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This was different.

When word leaked Te’o would speak at about noon, reporters immediately surrounded the podium. Over the next 25 minutes, rumors circulated that in a rare and possibly unprecedented move, Te’o’s agent would speak from the podium. That did not happen. There also was speculation that Te’o might deliver an opening statement like the then-injured Michael Crabtree did in 2009 and Cam Newton did two years later. That did not happen, either, though Te’o did make a closing statement in which he thanked his family, friends and fans for standing by him during this tumultuous month.

“It’s definitely embarrassing. You walk into grocery stores and people give you double takes to see if they’re staring at you,” he said before explaining he’s moved on. “If I was embarrassed, I wouldn’t be able to stand in front of you.”

The only thing that really matters in Indy, though, is what team officials think. Te’o said in the two formal interviews he’s had, with Green Bay and Houston, they have asked about the hoax. He has another 18 interviews left.

Will it hurt his draft position?

Former NFL executive Bill Polian, architect of four Super Bowl teams in Buffalo and two in Indianapolis, has been adamant that it won’t, and coaches and general managers seem to agree.

Most say they are more concerned with the red flags of other players — drug use, alcohol abuse, academic woes and even criminal allegations — than they are with Te’o’s tale.

“Somebody that’s not truthful, that’s big, to me. I’m a big fan of the `Judge Judy’ show. And when you lie in Judge Judy’s courtroom, it’s over. Your credibility is completely lost. You have no chance of winning that case,” San Francisco coach Jim Harbaugh said Friday. “I learned that from her. It’s very powerful, and true. Because if somebody does lie to you, how can you ever trust anything they ever say after that?”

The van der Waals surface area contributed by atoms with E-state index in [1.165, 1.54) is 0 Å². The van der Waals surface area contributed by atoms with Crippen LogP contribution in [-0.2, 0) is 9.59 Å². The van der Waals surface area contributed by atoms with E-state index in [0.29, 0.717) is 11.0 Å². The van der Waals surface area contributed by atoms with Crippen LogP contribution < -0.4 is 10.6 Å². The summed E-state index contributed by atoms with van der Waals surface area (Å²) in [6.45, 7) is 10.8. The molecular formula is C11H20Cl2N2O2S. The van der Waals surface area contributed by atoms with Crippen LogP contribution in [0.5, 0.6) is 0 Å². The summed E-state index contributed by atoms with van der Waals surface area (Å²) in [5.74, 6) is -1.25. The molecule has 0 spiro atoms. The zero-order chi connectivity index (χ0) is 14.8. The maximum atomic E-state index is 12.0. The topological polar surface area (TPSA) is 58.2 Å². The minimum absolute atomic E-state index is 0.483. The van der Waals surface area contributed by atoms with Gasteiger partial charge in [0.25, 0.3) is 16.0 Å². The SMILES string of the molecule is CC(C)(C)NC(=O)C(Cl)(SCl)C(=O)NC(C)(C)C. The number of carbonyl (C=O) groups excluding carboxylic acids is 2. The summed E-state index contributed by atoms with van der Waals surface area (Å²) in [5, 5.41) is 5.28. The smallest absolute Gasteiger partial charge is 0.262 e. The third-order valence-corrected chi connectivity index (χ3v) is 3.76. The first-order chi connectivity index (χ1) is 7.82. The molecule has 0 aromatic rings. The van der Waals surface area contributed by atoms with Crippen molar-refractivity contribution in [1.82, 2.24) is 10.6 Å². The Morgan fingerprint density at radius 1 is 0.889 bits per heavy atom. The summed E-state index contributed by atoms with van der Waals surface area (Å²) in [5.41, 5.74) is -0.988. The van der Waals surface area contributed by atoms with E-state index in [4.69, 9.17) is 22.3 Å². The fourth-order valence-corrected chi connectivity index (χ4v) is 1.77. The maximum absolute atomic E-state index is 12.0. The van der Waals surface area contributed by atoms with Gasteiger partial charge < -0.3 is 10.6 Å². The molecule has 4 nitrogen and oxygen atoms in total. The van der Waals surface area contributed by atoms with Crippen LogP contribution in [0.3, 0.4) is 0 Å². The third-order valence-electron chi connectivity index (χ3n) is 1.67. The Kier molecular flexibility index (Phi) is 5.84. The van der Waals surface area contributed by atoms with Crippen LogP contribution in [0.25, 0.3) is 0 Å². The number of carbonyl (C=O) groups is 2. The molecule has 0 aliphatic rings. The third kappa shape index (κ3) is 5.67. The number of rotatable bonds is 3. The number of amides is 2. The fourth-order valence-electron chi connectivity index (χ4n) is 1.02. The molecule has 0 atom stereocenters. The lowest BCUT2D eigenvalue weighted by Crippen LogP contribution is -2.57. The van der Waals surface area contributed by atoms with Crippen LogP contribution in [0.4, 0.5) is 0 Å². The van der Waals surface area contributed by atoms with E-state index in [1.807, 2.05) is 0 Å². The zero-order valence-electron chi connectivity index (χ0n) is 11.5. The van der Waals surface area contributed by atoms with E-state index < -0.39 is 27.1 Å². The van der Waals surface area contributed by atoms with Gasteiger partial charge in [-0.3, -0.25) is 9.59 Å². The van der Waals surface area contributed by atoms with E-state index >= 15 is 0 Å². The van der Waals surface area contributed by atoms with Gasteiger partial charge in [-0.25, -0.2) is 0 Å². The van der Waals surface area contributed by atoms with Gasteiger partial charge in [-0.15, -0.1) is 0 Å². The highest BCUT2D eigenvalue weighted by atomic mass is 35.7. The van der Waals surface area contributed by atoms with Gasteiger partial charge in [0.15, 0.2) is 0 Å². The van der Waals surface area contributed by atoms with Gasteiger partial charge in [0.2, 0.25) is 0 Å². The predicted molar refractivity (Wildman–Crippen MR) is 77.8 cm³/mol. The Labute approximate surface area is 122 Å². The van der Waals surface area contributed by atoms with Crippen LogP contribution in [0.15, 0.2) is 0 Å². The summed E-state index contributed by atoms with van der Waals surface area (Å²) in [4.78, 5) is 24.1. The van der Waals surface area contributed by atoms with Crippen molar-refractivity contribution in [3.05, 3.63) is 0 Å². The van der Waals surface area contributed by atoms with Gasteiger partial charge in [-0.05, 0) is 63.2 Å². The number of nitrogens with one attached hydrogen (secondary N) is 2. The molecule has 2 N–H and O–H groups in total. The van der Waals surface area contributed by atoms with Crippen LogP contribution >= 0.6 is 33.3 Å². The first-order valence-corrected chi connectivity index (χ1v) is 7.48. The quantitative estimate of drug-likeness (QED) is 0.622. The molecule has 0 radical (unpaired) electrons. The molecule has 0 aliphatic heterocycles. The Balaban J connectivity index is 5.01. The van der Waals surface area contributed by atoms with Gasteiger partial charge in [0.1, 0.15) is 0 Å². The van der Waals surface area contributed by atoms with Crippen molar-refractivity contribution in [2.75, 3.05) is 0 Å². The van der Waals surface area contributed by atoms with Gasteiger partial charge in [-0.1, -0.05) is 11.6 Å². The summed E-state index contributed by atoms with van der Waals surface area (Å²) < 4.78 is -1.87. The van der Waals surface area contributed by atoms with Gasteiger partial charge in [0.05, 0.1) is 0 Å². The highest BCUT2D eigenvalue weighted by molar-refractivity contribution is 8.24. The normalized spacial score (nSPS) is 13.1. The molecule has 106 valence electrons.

Two questions later, he was asked whether that meant the reigning NFC champs would avoid Te’o in April’s draft.

“No. I wouldn’t say that,” Harbaugh said.

Te’o and the general public weren’t the only ones watching the interview session Saturday.

Team officials are taking notes, too.

“Honestly, it’s a distraction. If he can handle that distraction and still be able to perform on the football field, I really don’t think it makes that much of a difference,” Carolina coach Ron Rivera said before Te’o spoke. “We’ll talk about it, we’ll find out about it. The bottom line is, is he a good person and can he play football?”

On the field, Te’o’s is one of the top linebackers available.

Last season, he won the Maxwell Award, Bednarik Award, Butkus Award, Bronko Nagurski Trophy, Lombardi Award and Walter Camp national player of the year and finished second in balloting for the Trophy.

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